Guide to Inclusive Self-Descriptions for Presenters

By Gretchen Maune

A woman with shoulder-length brown hair, large wire-rimmed glasses and a black-and-white herringbone wool coat looks pensively into a mirror with some neon lights framing the scene.

In recent years, presenters have increasingly been following their name up with self-descriptions. This practice creates a more accessible and inclusive space for participants who are blind or who have low-vision. As Thomas Reid, a black, blind, audio description professional states in, “Making a Case for Self-Description—It’s Not About Eye Candy,” “A self-description supplies information about a person that non-blind people passively glean. This includes identity characteristics such as skin color, gender identity, hair length and texture, wardrobe, and more.” He continues, “the process should be encouraged, but remain optional. It should be stressed that the intent is to verbalize what’s already visible to most and does not need to make anyone uncomfortable or self-conscious.”

It’s generally a good idea to think about what you want to say for your self-description in advance. VocalEyes recommends considering, “If you were arranging to meet a non-blind person in a public place who you have not met before, how would you describe yourself so that they could pick you out from the crowd?”

Suggestions For A Suitable Self-Description

• Restrict yourself to about 4 key elements.
• Keep it to 1 or 2 sentences.
• Include your gender, and consider mentioning your pronouns.
• Be general when supplying your age, such as using a decade, like 40’s, rather than a number.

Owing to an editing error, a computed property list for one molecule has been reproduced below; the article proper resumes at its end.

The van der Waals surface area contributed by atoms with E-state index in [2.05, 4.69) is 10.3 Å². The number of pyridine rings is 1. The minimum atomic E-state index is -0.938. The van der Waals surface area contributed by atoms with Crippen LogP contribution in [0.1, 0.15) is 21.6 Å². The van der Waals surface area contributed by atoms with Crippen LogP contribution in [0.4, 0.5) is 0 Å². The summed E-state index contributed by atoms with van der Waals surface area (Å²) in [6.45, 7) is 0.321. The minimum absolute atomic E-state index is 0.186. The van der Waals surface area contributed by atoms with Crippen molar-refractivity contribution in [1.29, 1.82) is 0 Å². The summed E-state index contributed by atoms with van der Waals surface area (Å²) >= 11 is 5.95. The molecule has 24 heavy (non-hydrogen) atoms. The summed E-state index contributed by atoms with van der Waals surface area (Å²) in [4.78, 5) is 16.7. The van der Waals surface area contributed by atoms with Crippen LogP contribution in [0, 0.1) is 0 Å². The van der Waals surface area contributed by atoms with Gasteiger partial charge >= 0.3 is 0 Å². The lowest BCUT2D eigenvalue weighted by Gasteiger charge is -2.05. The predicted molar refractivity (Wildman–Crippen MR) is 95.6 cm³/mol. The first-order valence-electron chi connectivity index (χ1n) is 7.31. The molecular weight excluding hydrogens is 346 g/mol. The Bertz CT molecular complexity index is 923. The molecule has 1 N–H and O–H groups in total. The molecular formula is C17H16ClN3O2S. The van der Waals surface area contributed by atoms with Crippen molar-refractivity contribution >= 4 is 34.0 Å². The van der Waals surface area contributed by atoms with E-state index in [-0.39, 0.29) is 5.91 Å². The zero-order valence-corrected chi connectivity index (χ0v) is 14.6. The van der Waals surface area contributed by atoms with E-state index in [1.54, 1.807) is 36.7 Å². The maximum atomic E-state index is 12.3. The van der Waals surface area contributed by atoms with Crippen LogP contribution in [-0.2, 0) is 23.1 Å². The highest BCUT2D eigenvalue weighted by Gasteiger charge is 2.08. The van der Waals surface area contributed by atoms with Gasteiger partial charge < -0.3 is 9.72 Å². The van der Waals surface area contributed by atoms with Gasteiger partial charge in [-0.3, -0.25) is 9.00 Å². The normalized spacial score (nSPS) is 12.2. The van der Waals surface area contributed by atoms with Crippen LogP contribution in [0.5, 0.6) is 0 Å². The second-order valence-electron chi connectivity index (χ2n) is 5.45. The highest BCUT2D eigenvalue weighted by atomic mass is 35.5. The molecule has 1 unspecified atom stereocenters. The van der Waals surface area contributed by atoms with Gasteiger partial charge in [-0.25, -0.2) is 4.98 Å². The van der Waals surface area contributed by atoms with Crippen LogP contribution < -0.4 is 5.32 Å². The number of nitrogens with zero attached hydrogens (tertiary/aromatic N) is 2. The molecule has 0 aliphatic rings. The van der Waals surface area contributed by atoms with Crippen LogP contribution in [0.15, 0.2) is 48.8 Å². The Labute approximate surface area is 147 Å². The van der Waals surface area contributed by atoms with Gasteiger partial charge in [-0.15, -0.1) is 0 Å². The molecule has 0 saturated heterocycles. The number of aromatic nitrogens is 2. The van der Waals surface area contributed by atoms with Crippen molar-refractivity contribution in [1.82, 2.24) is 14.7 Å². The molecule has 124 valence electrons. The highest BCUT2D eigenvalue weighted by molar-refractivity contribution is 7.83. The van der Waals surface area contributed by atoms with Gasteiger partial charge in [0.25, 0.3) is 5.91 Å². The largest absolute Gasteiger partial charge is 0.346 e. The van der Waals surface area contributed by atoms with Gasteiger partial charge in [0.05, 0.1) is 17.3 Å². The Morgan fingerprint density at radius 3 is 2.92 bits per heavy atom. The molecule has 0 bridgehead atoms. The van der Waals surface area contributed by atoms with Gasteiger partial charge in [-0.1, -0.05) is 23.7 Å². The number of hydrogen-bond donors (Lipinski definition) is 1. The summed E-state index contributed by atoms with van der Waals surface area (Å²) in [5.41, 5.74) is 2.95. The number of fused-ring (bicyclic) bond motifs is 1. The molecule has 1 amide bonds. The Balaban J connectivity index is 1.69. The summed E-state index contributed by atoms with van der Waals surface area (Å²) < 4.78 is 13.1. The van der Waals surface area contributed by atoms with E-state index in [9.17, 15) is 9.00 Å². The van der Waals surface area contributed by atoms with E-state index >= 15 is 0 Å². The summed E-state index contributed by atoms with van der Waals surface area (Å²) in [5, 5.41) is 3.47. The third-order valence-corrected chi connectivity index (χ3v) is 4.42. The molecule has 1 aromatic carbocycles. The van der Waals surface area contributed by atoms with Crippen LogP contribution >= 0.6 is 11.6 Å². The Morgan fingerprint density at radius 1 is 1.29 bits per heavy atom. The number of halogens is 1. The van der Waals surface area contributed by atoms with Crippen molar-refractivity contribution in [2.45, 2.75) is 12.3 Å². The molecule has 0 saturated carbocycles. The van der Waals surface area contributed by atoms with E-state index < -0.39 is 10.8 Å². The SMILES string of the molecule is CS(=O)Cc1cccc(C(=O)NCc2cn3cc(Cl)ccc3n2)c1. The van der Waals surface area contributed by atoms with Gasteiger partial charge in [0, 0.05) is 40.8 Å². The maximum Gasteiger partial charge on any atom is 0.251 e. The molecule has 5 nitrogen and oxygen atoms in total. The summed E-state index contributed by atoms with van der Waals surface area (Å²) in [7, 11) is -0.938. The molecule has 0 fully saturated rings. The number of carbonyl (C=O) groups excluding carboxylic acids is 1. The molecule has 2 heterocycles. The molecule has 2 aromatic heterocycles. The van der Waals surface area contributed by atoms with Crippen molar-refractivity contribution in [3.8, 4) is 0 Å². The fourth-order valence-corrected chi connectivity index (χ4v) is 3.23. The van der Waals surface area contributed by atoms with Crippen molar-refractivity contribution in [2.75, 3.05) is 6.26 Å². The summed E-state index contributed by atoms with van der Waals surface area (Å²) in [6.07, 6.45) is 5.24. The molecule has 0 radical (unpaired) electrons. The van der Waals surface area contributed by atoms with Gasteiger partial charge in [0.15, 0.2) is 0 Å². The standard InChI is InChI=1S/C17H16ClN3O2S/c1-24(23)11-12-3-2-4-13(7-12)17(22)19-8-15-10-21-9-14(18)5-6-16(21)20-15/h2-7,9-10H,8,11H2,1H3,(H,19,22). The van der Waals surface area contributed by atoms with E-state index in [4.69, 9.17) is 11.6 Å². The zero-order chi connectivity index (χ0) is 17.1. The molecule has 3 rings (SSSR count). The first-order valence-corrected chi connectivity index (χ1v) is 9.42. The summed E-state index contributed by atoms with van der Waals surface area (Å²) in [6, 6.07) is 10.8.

• Include skin color, and consider including your ethnicity/race.
• Briefly mention aspects of your hair, clothing, and any distinct accessories you’re wearing.

Example Self-Descriptions To Inspire You

“I am a brown-skinned Black man with a smooth-shaven bald head, full neat beard wearing dark shades and a black hoodie with the words. “I am my ancestors” printed on the front. My pronouns are he, him, his.” (Thomas Reid).

“I’m a white cis man, in my mid-50s. I’m tall, with greying dark curly hair. My pronouns are he / him.” (Unknown)

“I’m a white, elder-millennial person with blue-streaked, chin-length, brown hair. I’m wearing a black top and holding a white cane. My pronouns are she/they.” (Gretchen Maune)

About the Author

Gretchen Maune

As Accessiblity Resources Coordinator, Gretchen will provide virtual resources for Unitarian Universalist congregational and organizational leaders to create spaces, events, programs and communities which are accessible and inclusive to disabled participants.

For more information contact .